·   That conclusion is also supported by a teleological interpretation of Article 90(2) of Directive 2006/112. Although it is relevant that the Member States may counteract the uncertainty as to the non-payment of an invoice or the definitive nature of that non-payment, such a power of derogation cannot extend beyond that uncertainty, and in particular cannot extend to whether a reduction of the taxable amount may not be carried out in situations of non-payment (judgments of 23 November 2017, Di Maura, C‑246/16, EU:C:2017:887, paragraph 22, and of 22 February 2018, T‑2, C‑396/16, EU:C:2018:109, paragraph 40).

 

·   Moreover, to accept that it is possible for Member States to exclude any reduction of the VAT taxable amount would run counter to the principle of the neutrality of VAT, which means, inter alia, that the trader, as tax collector on behalf of the State, is entirely to be relieved of the burden of tax due or paid in the course of his economic activities which are themselves subject to VAT (see, to that effect, judgment of 23 November 2017, Di Maura, C‑246/16, EU:C:2017:887, paragraph 23).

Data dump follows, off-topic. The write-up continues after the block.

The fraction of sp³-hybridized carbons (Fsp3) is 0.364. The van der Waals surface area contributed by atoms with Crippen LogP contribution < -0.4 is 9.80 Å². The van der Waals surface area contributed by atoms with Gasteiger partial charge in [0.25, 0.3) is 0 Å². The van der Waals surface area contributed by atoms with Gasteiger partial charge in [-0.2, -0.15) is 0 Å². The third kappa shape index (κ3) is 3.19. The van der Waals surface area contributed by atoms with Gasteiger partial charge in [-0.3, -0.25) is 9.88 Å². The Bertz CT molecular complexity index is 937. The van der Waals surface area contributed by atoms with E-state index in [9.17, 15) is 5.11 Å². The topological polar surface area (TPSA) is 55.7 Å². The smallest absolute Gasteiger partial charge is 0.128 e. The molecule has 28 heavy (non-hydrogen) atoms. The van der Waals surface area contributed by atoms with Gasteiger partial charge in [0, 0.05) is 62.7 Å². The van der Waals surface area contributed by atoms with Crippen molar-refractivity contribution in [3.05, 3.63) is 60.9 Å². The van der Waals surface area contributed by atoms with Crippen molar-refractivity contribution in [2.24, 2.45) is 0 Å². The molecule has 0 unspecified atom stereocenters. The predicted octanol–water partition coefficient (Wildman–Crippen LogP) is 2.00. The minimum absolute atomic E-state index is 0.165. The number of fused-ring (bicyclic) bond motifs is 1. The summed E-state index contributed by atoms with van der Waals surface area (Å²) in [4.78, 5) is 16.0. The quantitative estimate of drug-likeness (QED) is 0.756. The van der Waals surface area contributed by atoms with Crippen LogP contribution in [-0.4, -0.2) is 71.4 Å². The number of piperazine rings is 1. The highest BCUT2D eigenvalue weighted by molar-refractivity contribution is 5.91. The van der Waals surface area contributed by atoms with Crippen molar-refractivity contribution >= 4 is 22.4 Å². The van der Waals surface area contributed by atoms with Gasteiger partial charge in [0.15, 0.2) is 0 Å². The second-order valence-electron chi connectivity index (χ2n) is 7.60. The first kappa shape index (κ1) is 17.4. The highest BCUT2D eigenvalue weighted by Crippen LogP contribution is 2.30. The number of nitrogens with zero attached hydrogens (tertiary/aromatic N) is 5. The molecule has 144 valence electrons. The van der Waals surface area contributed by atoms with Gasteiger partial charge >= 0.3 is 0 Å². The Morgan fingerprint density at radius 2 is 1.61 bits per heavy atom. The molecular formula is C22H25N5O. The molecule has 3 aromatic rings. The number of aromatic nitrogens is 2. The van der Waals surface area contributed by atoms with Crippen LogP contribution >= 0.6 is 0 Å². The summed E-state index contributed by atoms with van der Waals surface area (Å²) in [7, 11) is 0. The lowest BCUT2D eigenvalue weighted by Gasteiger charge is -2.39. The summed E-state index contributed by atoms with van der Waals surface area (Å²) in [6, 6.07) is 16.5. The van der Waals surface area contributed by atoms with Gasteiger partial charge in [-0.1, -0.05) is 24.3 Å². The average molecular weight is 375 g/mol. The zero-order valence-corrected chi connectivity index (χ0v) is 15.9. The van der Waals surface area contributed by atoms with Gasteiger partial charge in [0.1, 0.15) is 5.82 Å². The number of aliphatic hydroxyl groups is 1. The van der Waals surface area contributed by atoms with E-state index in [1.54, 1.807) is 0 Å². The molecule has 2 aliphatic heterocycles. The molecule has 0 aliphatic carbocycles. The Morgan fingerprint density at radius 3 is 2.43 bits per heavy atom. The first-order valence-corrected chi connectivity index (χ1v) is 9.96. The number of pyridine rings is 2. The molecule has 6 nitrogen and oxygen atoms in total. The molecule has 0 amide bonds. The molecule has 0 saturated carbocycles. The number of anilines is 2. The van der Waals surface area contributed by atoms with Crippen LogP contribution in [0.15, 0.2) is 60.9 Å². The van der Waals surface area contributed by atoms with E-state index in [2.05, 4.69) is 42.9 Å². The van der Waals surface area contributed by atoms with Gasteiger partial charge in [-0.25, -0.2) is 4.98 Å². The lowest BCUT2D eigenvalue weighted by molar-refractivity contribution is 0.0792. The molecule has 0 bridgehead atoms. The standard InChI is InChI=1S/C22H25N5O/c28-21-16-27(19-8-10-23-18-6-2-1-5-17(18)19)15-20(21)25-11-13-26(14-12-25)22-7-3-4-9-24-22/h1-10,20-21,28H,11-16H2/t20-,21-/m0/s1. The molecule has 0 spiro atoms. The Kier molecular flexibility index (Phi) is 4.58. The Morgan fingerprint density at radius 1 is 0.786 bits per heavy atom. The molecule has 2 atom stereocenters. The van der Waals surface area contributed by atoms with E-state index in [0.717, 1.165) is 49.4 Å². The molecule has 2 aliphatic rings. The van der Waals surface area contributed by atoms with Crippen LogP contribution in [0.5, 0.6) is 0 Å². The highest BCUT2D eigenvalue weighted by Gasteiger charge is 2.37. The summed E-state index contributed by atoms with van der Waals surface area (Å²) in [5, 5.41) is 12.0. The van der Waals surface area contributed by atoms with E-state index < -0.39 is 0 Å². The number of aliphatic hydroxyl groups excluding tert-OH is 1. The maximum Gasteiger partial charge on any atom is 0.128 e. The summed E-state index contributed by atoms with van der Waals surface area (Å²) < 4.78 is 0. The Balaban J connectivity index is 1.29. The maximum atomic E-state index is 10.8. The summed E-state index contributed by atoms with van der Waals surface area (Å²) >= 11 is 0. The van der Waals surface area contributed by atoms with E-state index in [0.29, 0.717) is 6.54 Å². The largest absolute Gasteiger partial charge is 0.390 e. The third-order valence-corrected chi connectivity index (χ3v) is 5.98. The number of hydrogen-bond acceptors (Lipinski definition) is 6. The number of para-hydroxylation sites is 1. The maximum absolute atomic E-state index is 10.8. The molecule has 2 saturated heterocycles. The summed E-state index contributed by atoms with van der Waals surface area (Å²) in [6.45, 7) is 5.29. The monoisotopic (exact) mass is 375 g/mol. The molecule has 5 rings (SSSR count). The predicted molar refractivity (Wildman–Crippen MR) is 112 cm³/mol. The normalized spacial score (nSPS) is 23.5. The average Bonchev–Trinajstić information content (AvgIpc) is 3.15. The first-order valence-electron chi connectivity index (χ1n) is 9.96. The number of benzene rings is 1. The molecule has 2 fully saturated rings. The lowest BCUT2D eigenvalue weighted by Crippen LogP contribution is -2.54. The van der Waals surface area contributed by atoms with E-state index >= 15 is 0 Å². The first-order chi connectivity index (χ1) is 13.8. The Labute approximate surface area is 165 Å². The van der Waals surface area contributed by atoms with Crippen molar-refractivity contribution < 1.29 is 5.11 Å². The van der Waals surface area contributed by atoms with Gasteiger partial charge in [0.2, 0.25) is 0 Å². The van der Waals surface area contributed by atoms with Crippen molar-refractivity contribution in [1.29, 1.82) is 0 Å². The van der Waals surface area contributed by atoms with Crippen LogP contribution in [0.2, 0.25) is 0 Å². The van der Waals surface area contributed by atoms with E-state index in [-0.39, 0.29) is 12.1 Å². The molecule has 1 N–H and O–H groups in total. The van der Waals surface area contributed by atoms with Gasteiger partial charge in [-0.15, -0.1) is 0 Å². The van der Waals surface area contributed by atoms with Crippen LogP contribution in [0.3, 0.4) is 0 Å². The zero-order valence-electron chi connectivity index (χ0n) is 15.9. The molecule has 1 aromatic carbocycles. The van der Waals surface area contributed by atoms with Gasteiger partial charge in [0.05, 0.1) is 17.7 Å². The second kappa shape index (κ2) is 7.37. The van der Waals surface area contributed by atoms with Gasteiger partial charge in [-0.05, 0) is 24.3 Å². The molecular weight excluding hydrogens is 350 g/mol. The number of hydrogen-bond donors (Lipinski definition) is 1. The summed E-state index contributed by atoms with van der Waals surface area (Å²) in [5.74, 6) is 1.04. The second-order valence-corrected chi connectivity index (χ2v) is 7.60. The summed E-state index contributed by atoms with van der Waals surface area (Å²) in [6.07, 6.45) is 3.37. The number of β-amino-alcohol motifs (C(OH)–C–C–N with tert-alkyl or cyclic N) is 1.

·   In the present case, a requirement such as that laid down by the national legislation at issue in the main proceedings, which makes the correction of the VAT taxable amount subject to the condition that the debtor has not ceased to be a taxable person for the purposes of VAT, cannot be justified by the need to take account of the uncertainty as to the definitive nature of the non-payment in question.

 

·   Indeed, as noted, in essence, by the European Commission in its written observations, the fact that the debtor has ceased to be a taxable person, in the context of insolvency proceedings, is rather, on the contrary, evidence of the definitive nature of the non-payment.

 

·   As to the question whether, as maintained by the Czech Government in its written observations, referring in particular to paragraph 33 of the judgment of 26 January 2012, Kraft Foods Polska (C‑588/10, EU:C:2012:40), such a requirement may nevertheless be regarded as consistent with Article 90(2) of Directive 2006/112 in that it pursues the objectives of ensuring the correct collection of VAT, preventing evasion and eliminating the risk of loss of tax revenue, it should be noted that such targets do not allow Member States to go against the purpose and scheme of that provision and justify a derogation from Article 90(1) of that directive on grounds other than those relating to the uncertainty as to the non-payment or the definitive nature of that non-payment.